Previously thought to affect only air travellers and dubbed 'economy class syndrome' research now suggests that DVT can affect anyone seated in a confined space for longer periods.
Dr Emile Ferrari, a French cardiologist published a report last year that any journey of four hours or more carries the risk of blood clots, regardless of the means of transport. A study of 160 patients admitted for DVT found that 28 had a history of recent travel by car, nine by aircraft and two by train.
Last week a consultant at Addenbrooke's Hospital, Cambridge cited the case of a student who developed DVT after travelling from Leicester to Aberdeen in a friend's Mini.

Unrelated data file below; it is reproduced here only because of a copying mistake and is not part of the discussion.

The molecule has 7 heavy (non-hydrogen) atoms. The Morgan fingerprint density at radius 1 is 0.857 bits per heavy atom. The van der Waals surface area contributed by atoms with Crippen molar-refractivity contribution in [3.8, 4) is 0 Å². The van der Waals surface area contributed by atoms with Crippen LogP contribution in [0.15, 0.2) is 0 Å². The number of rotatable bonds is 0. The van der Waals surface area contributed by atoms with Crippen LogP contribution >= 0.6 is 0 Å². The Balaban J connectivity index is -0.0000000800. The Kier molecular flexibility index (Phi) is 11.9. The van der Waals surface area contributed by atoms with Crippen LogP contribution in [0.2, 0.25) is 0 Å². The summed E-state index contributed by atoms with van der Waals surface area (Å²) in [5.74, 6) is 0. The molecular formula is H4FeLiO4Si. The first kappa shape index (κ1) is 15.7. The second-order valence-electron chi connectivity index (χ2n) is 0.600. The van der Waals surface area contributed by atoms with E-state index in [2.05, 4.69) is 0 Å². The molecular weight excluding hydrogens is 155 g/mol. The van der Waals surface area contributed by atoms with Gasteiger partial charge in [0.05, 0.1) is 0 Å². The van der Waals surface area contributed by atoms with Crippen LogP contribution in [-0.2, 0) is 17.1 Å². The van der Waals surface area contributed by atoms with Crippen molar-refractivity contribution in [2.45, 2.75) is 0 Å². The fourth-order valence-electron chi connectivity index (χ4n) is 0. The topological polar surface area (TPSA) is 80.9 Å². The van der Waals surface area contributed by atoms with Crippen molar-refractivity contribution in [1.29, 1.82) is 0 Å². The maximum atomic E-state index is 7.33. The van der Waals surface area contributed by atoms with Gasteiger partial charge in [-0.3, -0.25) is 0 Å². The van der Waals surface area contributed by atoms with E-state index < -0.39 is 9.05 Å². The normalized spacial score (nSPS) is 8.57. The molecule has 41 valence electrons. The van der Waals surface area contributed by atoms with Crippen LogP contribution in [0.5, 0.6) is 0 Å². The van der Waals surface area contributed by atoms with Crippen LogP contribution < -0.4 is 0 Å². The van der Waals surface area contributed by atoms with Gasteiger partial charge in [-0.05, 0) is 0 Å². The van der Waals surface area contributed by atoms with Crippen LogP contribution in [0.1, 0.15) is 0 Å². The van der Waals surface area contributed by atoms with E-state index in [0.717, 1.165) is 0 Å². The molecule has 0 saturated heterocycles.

Edmund King, executive director of the RAC Foundation, said: 'People making long journeys by car should take some sensible precautionary measures, which can also help avoid fatigue.'
RAC Foundation medical consultant Dr Tony Lavelle said: 'Although there is little hard evidence linking DVT to car travel there have been cases of elderly people in coaches suffering from this.
'Drivers should stop more often, using this opportunity to walk around, drink more water and not to drive when feeling tired or sleepy.'
How to minimise DVT risk